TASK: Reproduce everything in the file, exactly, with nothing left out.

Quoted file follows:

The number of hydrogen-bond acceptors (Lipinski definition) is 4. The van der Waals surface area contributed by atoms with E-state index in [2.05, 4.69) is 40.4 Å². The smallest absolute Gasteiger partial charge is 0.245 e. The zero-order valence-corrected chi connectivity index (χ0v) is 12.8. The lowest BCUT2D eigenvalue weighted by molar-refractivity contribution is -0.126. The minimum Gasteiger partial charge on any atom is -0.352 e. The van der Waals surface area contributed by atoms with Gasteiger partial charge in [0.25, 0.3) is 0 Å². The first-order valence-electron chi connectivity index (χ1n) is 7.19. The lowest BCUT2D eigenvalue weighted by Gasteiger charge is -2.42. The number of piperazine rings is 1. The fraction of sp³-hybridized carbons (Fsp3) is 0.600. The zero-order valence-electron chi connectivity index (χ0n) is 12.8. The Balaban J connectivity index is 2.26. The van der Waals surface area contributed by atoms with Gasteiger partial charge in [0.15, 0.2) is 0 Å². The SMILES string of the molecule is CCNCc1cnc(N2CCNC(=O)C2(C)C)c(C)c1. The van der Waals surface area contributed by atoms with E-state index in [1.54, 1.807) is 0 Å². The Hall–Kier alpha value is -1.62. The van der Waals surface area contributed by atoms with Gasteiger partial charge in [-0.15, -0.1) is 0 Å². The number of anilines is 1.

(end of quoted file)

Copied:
The number of hydrogen-bond acceptors (Lipinski definition) is 4. The van der Waals surface area contributed by atoms with E-state index in [2.05, 4.69) is 40.4 Å². The smallest absolute Gasteiger partial charge is 0.245 e. The zero-order valence-corrected chi connectivity index (χ0v) is 12.8. The lowest BCUT2D eigenvalue weighted by molar-refractivity contribution is -0.126. The minimum Gasteiger partial charge on any atom is -0.352 e. The van der Waals surface area contributed by atoms with Gasteiger partial charge in [0.25, 0.3) is 0 Å². The first-order valence-electron chi connectivity index (χ1n) is 7.19. The lowest BCUT2D eigenvalue weighted by Gasteiger charge is -2.42. The number of piperazine rings is 1. The fraction of sp³-hybridized carbons (Fsp3) is 0.600. The zero-order valence-electron chi connectivity index (χ0n) is 12.8. The Balaban J connectivity index is 2.26. The van der Waals surface area contributed by atoms with Gasteiger partial charge in [0.15, 0.2) is 0 Å². The SMILES string of the molecule is CCNCc1cnc(N2CCNC(=O)C2(C)C)c(C)c1. The van der Waals surface area contributed by atoms with E-state index in [1.54, 1.807) is 0 Å². The Hall–Kier alpha value is -1.62. The van der Waals surface area contributed by atoms with Gasteiger partial charge in [-0.15, -0.1) is 0 Å². The number of anilines is 1.